As the House of Councillors election looms Sunday with a solid poll lead for Japan's ruling coalition, the heads of major political parties are making extensive use of a few choice phrases to present their cases to voters across the country.
With squeezed finances amid rising prices a focal issue, ruling Liberal Democratic Party chief and Prime Minister Fumio Kishida is telling crowds his government has the competence to handle the problem, while the main opposition Constitutional Democratic Party of Japan is urging voters to show their anger over the government's response.
Kishida has been touting his government's actions to address rising prices and COVID-19, often concluding his speeches by saying the ruling coalition of the LDP and junior partner Komeito can surmount the challenges and "lead the way to the future."
This year, 125 of the upper house's 248 seats -- half of the chamber plus a vacant seat in the other half -- are up for election. A Kyodo News poll released this week tipped the LDP and Komeito to win more than half the contested seats, with the former set for more than 60 and the latter to retain 14.
During campaigning, CDPJ leader Kenta Izumi has repeatedly mentioned a "livelihoods perspective" in a bid to show empathy with voters, criticizing the ruling parties' response to price rises and imploring people to "be angry together, and make your voices heard."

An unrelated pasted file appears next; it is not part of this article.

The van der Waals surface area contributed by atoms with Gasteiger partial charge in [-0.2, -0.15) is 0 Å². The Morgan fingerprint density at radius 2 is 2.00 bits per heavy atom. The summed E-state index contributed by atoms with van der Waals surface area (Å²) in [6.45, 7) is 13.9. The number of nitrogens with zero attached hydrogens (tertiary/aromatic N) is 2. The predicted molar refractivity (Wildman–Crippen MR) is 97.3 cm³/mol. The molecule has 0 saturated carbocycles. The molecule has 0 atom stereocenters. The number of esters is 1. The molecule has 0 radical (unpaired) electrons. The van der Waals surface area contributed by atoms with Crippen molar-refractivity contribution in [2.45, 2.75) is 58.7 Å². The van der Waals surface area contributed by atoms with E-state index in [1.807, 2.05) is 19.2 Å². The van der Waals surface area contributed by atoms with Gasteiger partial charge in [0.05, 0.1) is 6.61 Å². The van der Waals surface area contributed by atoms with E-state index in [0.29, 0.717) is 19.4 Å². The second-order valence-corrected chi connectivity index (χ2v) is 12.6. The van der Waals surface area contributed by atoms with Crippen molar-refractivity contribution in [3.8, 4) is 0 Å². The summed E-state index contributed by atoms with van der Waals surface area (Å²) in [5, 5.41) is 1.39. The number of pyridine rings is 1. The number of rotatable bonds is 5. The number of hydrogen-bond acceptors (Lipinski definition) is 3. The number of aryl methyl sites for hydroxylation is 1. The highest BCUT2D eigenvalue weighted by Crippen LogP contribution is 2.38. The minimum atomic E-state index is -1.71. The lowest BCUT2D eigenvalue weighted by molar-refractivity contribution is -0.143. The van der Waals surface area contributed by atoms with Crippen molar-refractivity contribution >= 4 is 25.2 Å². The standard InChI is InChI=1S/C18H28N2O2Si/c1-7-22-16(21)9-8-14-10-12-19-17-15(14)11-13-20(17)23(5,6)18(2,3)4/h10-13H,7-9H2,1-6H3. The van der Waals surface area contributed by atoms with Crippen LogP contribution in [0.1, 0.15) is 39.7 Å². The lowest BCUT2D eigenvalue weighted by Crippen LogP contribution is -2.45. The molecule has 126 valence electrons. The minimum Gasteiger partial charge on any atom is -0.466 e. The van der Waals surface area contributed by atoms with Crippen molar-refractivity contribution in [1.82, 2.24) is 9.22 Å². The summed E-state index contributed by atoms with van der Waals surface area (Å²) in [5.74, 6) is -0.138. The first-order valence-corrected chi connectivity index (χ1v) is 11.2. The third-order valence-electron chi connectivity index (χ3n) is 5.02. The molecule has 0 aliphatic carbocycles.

Polling suggests his party could struggle to hold on to its 23 seats. The upper house contest is Izumi's first national election since he took over as party leader from Yukio Edano after disappointing results in the 2021 House of Representatives election.
Komeito's proposals to the government on stemming soaring prices have been a regular fixture of speeches by its leader Natsuo Yamaguchi, who says his party "time and again made pre-emptive moves." He has also been raising his fist, calling on the public to "lift up" the party's candidates past the re-election threshold.
Ichiro Matsui, leader of the opposition Japan Innovation Party, which supports constitutional reform and could see a big rise from its current six seats, has been saying, "We need a sharp opposition party that can face down the LDP."
Meanwhile Kazuo Shii, leader of the Japanese Communist Party, which holds six of the seats being contested, has argued that the stronger the party is the more government policy can be influenced. With the party's 100th anniversary fast approaching, it has also been promoting itself as "facing up to adverse currents."
Yuichiro Tamaki, whose pro-constitutional reform opposition Democratic Party for the People could see it lose some of the seven seats it currently holds, has sought to emphasize pragmatism, telling crowds in a recent stump speech, "It's not about right or left, it's about creating a society that can move upward."